streettalklive.com / By John P. Hussman / December 17, 2012
While we continue to observe some noise and dispersion in various month-to-month economic reports, the growth courses of production, consumption, sales, income and new order activity remain relatively indistinguishable from what we observed at the start of the past two recessions. The chart below presents the Chicago Fed National Activity Index (3 month average), the CFNAI Diffusion Index (the percentage of respondents reporting improvement in conditions, less those reporting deterioration, plus half of those reporting unchanged conditions), and the year-over-year growth rates of new orders for capital goods excluding aircraft, real personal consumption, real retail and food service sales, and real personal income. All values are scaled in order to compare them on a single axis.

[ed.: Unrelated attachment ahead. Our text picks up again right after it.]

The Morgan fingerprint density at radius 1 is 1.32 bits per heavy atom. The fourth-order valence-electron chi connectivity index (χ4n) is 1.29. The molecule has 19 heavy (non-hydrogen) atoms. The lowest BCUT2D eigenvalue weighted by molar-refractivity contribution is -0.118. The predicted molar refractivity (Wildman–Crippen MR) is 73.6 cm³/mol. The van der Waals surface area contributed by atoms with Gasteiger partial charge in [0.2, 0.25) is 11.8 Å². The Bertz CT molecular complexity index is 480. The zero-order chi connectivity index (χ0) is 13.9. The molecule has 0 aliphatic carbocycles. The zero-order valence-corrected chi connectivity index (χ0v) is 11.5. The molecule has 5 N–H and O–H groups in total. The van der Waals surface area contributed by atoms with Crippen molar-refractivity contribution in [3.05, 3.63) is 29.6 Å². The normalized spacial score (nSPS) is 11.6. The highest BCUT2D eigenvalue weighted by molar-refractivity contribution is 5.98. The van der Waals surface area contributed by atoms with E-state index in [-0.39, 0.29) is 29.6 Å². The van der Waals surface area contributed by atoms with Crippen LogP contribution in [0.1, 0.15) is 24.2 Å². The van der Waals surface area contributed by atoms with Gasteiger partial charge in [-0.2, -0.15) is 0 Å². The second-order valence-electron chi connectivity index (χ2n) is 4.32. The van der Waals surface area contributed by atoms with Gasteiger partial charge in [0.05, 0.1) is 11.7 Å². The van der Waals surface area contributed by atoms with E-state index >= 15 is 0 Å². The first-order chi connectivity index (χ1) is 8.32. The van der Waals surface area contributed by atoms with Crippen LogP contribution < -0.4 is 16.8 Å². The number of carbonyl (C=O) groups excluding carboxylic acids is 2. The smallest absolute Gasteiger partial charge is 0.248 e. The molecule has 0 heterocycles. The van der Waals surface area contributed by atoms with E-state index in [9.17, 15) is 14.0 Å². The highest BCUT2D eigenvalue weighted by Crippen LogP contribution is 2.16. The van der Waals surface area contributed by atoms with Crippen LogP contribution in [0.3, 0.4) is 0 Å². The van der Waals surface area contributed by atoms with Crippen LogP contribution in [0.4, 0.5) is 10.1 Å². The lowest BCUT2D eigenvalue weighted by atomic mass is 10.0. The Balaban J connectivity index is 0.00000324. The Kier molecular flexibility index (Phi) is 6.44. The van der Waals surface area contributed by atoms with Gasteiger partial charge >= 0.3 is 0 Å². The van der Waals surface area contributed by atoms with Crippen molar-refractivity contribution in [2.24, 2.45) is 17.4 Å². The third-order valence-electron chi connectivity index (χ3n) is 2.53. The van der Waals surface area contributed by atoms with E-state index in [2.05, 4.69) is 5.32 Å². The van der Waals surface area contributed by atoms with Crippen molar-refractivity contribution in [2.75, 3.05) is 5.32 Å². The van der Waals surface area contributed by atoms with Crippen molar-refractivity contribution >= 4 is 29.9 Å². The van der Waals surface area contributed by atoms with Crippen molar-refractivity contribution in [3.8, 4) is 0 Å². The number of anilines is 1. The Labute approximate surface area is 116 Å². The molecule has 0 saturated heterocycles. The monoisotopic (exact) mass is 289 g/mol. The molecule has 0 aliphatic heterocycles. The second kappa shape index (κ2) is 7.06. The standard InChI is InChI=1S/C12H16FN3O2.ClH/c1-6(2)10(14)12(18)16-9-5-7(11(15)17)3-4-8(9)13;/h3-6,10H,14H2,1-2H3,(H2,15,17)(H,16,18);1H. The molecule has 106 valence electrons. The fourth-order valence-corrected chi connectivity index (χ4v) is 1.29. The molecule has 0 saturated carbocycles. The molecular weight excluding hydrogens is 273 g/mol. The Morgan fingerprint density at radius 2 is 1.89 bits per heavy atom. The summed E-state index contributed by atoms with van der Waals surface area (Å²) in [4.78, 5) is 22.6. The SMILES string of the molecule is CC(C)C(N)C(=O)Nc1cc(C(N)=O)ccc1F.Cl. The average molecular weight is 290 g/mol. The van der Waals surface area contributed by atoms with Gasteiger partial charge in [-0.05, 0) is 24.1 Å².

Strong leading indicators such as the CFNAI and the Philly Fed Index have been weak for many months, and the deterioration in new orders has moved from a slowing of growth to outright contraction in recent months. In the order of events, a slowing in real sales, personal income, and personal consumption expenditure typically follows – these are called coincidentindicators. These growth rates generally only weaken materially once a recession is in progress, and reach their highest correlation with recession about 6-months into the downturn. That’s what we’ve begun to observe over the past few months, adding to our impression that the U.S. joined a global (developed economy) recession during the third quarter of this year. The most lagging set of economic indicators includes employment measures, where I’ve frequently noted that the year-over-year growth rate of payroll employment lags the year-over-year growth rate of real consumption with a lag of about 5 months. As a result, the year-over-year growth rate in payroll employment reaches its highest correlation with recession nearly a year after a recession has started – another way of saying that it is among the last indicators to examine for confirmation of an economic downturn.